Mobile operator O2 UK has revealed that it expects to run out of spectrum on its macro cell layer around 2014. Speaking at a round table briefing hosted by the Small Cells Forum, Telefonica UK’s chief radio engineer Robert Joyce said that, “As we see it, with the increasing demand from tablets and smartphones the macro cell will not be able to cope. We can take the macro cell grid to eight times its current capacity and then we’ll run out of spectrum.”
Joyce said that this would occur even taking into account the spectrum acquisitions it hopes to gain from the digital dividend auction in 2013.
To deal with this spectrum crunch Joyce said that, along with spectrum acquisition, refarming 2G to 3G, and moving to LTE, small cells would be the answer. “At this point we will have to break the grid. We will to talk about small cells – not just femtocells but wall-mounted, telegraph pole small cells.”
Joyce went on to say that any issues operators were likely to face around small cell deployment were not technological but practical. “The key to small cells is not so much the technology, as we’ve found in London, it’s more what structures are available and what deals you can do getting planning permission. The councils want free wifi, but push you to their planners when you try and put free wifi on the lamp posts.”
Joyce revealed that to support the demand for data during the Olympics O2 has, in partnership with Ruckus Wireless, launched a number of open small cell powered wifi networks in London. Joyce said in testing last week on Exhibition Road, he was able to achieve a download speed of 83Mbps, albeit on an unloaded cell.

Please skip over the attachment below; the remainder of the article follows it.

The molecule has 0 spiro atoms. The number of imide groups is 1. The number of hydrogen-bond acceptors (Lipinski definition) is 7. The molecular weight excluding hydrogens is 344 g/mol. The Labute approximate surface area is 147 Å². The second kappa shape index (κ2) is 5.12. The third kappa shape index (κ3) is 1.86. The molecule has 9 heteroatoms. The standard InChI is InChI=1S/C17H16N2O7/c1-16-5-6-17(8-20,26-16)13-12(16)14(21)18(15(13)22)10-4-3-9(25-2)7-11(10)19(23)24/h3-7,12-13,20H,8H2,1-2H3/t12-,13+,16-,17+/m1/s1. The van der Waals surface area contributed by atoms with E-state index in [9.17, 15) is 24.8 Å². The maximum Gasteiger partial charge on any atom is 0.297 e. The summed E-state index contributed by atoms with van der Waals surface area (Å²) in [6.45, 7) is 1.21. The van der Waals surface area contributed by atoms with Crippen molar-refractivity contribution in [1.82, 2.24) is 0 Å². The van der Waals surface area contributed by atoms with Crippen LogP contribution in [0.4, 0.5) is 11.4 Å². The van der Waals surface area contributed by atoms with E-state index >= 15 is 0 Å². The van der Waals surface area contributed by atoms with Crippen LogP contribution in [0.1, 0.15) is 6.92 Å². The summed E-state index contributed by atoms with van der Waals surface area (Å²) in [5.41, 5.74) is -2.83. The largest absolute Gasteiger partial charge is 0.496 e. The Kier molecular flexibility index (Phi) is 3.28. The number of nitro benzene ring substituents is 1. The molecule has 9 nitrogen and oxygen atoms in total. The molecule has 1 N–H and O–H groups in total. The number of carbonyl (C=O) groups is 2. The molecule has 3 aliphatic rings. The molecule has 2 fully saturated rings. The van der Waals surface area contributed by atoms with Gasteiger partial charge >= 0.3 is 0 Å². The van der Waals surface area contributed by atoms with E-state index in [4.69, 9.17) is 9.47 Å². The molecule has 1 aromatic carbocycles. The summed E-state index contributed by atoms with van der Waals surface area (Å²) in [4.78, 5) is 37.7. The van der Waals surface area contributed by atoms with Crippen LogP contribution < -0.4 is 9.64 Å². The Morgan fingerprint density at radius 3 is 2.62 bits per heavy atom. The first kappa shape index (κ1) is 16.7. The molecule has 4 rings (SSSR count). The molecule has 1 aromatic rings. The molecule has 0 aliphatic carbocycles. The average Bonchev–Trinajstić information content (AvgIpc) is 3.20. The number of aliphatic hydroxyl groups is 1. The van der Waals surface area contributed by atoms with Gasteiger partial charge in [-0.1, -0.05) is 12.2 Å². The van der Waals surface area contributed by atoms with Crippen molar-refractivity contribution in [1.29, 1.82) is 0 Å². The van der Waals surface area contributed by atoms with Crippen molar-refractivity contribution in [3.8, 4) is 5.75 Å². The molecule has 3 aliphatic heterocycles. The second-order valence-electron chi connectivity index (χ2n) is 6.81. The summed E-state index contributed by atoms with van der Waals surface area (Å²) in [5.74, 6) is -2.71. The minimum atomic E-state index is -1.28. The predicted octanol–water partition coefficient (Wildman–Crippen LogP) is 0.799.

Detailing the work that went into the backhaul network Joyce said, “We’ve had to use various transmission techniques in London to get the network deployed in time for the Olympics. We’ve got a mix of 28GHz point-to-point from Cambridge Broadband Networks. We’ve got 5Gig unlicensed links down to the street canyons and we’ve actually got a full mesh throughout all the lampposts in central London along with BT fibre – a real attack of transmission techniques.”
Joyce said that O2 were also looking at supplying xDSL to rural areas via telegraph poles and looked at powering small cells via solar power for areas where using conventional power techniques were restrictive.
The Small Cells Global Congress is taking place on 30-31 October 2012, in the Hotel Palace, Berlin, Germany. Click here to register your interest.
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